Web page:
Sanlam Private Wealth stock picks for 2016 – Part 2

By Janice Roberts

sanlam uk

Every December, Sanlam Private Wealth’s analysts choose the stocks they expect to offer the most value to investors in the coming year.  William Ball, Senior Equity Analyst, Sanlam Private Wealth UK, looks at global stocks.


We believe Medtronic is competitively well placed. It holds the number one position in almost every product category it’s in, has a leading distribution footprint, deep clinical expertise and a strong pipeline programme. We are attracted to the company’s emphasis on gross margin stability, operational leverage and its long-term financial goals. Management has a disciplined approach to allocating capital, with a focus on creating shareholder value and delivering long-term dividend growth. The company has a solid track record of allocating capital. Once the recent Covidien transaction has been fully integrated into the business, we expect returns on capital over the cost of capital will be at least 3.5 times.

The company has a prolific track record of generating free cash flow, having achieved an impressive conversion rate averaging more than 110% over the past 10 years, excluding the Covidien acquisition. We see this trend continuing, with Medtronic aiming to generate ~$40 billion in free cash flow over the next five years. This is from a starting market capitalisation of $100 billion – equivalent to an 8% free cash flow yield.


Our investment case is based on the premise that Roche is a scientific leader, enabling it to develop and spearhead many new and exciting therapies. This is a business that has a wide economic moat, driven by its impressive portfolio of biologics and leading position in diagnostics. Its hugely successful and clinically effective oncology drugs continue to grow and gain further approvals in emerging markets, providing relatively inelastic demand. Unlike the traditional small molecule drugs, which are subject to generic competition, biologics are made using specialist materials, have far more complex structures and require specialist manufacturing.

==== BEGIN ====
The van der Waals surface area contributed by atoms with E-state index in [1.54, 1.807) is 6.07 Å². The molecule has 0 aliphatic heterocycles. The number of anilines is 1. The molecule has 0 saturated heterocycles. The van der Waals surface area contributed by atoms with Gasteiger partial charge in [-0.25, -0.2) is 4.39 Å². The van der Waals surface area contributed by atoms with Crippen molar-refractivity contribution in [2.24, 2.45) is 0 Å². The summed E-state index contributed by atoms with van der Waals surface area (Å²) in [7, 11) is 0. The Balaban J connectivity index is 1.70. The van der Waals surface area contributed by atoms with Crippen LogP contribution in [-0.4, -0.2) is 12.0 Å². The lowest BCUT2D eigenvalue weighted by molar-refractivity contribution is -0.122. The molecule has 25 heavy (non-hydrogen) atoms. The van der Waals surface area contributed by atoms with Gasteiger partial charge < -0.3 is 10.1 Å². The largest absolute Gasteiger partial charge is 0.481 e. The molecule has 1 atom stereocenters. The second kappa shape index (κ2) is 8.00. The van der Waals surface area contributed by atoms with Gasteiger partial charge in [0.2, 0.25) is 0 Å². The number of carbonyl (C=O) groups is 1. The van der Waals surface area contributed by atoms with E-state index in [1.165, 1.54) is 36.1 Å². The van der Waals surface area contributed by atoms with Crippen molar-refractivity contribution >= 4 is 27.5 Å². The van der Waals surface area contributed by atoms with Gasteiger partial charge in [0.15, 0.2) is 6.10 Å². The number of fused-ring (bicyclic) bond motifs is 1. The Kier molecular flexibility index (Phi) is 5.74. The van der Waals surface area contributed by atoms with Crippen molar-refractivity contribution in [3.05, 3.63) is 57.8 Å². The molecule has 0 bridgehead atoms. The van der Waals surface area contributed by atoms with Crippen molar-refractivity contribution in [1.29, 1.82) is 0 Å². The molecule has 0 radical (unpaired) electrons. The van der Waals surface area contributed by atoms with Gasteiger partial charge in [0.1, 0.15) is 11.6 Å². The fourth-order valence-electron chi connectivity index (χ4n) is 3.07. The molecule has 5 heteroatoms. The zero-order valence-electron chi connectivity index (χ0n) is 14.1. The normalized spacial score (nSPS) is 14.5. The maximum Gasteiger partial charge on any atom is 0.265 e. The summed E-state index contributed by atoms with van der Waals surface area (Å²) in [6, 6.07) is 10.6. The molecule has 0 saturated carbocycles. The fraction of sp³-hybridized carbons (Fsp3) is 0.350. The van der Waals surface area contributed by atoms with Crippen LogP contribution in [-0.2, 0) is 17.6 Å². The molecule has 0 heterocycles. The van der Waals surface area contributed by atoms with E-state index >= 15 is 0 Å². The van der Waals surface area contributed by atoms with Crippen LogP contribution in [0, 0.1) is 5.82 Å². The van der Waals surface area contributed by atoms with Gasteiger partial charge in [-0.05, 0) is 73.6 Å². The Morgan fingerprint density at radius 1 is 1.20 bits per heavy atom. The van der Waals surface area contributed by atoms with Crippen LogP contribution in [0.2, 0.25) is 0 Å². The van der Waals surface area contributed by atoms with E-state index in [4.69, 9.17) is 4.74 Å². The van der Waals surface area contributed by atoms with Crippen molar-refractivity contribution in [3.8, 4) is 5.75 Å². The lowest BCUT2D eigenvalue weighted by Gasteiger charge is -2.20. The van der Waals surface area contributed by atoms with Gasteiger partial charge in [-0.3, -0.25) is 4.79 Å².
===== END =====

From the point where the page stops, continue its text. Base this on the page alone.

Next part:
Roche has been developing a large number of biologics through phase III trials during the past few years in fields such as oncology, immunology, haematology and cancer immunotherapy. The immunotherapy pipeline looks exciting to us, with impressive data at the American Society of Clinical Oncology 2015.

American Express (Amex)

American Express operates a powerful closed-loop network that enables it to generate excess economic profit backed by valuable intangible assets in the form of its brands. The secular opportunity for Amex and the other two networks (MasterCard and Visa) is significant, with high global cash penetration rates and personal consumer spending growth expected to be at least in the low single digits for the foreseeable future. While the overall market is set to become more competitive, we find the company’s differentiated and balanced business segment economics an advantage that should provide growth opportunities and protect against competitive threats.

Since the financial crisis, Amex has significantly reduced its dependency on securitisation and unsecured term debt, providing greater assurance that the funding mix is less aggressive. We currently do not have any concerns about its liquidity profile.

This is a business that has produced an impressive $40 billion in free cash flow since 2010, providing management with the opportunity to invest in growth opportunities and return cash flow to shareholders. This name has appealing long-term targets to grow revenue by at least 8%, achieve EPS growth of 12-15% and maintain a minimum return on equity of 25%.

Yum! Brands

Having enjoyed a stellar stock price performance in the first half of 2015, Yum! Brands significantly rerated to the downside after a poor set of Q3 results. This prompted a managerial rethink, followed by an announcement that the company would spin off the China business into a separate entity.

We feel this sets up Yum nicely for a structure that will let the business focus more on long-term value creation. There has been a sense for quite some time that a specialist management team is needed in China in order to refocus on sales growth, and rid the brand of a poor image acquired on the back of various ‘health scare’ scandals.

With a 2016 normalised return on equity estimate of 140%, and a blended forward price to earnings ratio of 21 times, we see attractive returns for the long-term investor.


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